I just finished reading a fascinating book entitled The Johnson County War by Bill O’Neal. It is the well-documented history of one of America’s most famous range wars. The setting is Wyoming during the later 1880’s and early 1890’s. Owen Wister would subsequently use the true tale of the Johnson County range war as the setting for his famous novel The Virginian, which would later be made into a television series of the same name. This range war also inspired the movie classic Shane starring Alan Ladd, and the one of the all time movie disasters, Heaven’s Gate.
It is the saga of wealthy cattle barons who made their fortunes using the open ranges of Eastern Wyoming. The cattle barons are pitted against a ruthless band of rustlers centered near Buffalo (Johnson County), Wyoming. These rustlers are interspersed among newly arrived homesteaders and, at times, it is difficult to tell one from the other. The rustlers ride out of the protected environs of Johnson County and ravage the untended herds of the cattle barons who are using the vast open ranges to winter their cattle.
Each side had its own private army, most of whom in some fashion or another were loosely affiliated with local law enforcement (sheriffs, marshals, livestock inspectors and private detectives). The rustlers of Johnson County were virtually immune from prosecution because their neighbors refused to find them guilty of stealing from the cattle barons. The cattle barons were virtually immune from prosecution because they controlled the governor, the judges and law enforcement in the state capitol. Even Wyoming’s two powerful United States senators and the president were beholden to the cattle barons.
Frustrated at the inability to obtain conviction of known cattle rustlers, the cattle barons employed an army of gunfighters, composed mostly of Texas lawmen, and rode with them in to Johnson County to take law into their own hands. They hung several suspected rustlers and in doing so raised the ire of the Johnson County citizens who organized their own small army and rode out to confront the cattlemen at the KC Ranch. A tense standoff was resolved by the arrival of a reinforced United States Calvary — sent by President Benjamin Harrison at the request of the cattle barons made through Wyoming’s two United States Senators.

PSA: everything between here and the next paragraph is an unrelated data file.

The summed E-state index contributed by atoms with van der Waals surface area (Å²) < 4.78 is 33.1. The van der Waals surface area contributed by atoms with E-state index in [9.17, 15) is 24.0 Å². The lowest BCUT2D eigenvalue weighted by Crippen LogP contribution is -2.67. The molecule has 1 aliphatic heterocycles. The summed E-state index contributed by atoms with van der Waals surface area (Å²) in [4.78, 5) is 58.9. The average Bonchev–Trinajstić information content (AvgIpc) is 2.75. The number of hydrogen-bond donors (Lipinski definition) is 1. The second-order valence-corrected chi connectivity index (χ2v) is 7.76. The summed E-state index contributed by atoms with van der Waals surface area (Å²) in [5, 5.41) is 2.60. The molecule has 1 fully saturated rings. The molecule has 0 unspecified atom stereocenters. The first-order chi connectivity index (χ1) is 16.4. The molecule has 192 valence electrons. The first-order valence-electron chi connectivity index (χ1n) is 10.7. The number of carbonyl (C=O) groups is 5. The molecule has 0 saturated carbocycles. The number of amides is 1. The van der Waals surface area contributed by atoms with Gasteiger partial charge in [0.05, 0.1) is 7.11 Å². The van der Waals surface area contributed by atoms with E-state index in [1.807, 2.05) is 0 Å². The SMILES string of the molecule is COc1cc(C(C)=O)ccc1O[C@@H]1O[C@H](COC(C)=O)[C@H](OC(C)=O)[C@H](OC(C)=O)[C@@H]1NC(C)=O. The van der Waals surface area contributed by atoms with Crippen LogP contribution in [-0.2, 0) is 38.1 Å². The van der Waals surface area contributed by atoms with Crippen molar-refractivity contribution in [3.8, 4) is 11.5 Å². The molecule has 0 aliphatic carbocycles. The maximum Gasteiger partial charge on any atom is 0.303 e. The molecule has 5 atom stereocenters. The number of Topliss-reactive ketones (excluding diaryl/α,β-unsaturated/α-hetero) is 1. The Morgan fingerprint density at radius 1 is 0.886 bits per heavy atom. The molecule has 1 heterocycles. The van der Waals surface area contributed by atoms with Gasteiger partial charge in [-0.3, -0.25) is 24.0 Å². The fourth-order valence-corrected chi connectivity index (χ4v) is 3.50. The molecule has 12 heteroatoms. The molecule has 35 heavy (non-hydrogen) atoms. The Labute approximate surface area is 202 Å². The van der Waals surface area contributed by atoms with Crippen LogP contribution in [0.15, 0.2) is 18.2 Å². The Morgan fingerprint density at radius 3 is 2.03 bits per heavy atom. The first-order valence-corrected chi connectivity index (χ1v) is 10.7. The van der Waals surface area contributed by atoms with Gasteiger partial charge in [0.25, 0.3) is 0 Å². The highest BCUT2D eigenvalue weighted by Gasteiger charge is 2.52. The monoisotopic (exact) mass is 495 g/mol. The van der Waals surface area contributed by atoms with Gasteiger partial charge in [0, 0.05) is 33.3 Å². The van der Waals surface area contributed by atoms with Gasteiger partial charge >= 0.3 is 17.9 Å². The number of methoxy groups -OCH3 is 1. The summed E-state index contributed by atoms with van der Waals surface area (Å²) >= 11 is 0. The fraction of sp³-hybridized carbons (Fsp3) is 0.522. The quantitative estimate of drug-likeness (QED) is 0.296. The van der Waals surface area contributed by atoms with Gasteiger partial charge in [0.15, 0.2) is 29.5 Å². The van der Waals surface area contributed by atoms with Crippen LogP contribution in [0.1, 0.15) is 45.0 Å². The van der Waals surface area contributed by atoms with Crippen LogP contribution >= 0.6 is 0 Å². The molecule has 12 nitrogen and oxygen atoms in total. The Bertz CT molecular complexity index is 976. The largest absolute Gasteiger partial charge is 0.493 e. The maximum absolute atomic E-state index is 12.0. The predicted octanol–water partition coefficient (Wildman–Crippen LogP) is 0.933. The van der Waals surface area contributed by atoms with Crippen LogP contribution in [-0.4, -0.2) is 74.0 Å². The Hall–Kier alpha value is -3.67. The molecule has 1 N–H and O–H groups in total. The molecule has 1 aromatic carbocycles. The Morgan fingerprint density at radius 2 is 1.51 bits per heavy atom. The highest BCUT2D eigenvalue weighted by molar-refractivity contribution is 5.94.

The Calvary refused to turn the invading cattlemen over to local authorities where they would have surely been lynched. The cattlemen used their vast influence and resources to affect a transfer of jurisdiction for the trial to their friendly venue of Cheyenne. Witnesses disappeared, justice was purchased and, in the end, the cattlemen went free — many of whom went on to be some of Wyoming’s most important citizens and politicians, including governors, senators, judges and even a United State Supreme Court justice.
It was a great read and made better by the knowledge that all of this occurred in an area of the Old West not far from where I was born and raised in Eastern Montana.
And so what does this have to do with today?
Well, as you intermittently read this book and today’s news you are struck by the parallels between this range war and the internal struggles of Iraq and Afghanistan. In each instance there are “war lords” who command substantial regions of the country, each with their private armies, often engaged in class warfare struggle and each imposing horrendous and murderous retribution on each other with seeming impunity because they control “justice” in their respective regions.
The difference is that at the time of the Johnson County range war (1892), our democracy was slightly over one hundred years old. In contrast, the newly emerging democracies of Afghanistan and Iraq are less than three years old. Why is it that we demand of them a level of sophistication and adherence to democratic principles that escaped vast sections of the United States for over one hundred years?
And one last item. Each side in the Johnson County range war had their own press — bought and paid for. Each thoroughly “independent” news organization spun the events in a light most favorable to their political adherents. This element struck a nerve this week when we learned that Reuters, the international “news” agency, used doctored photos to create international criticism of Israel about non-existent events in its recent clash with Hezbollah. It is reminiscent of the politicos using Dan Rather’s well known biases to front the phony documents about President Bush’s air national guard service.
So what have we learned since the Great Johnson County range war? Apparently nothing.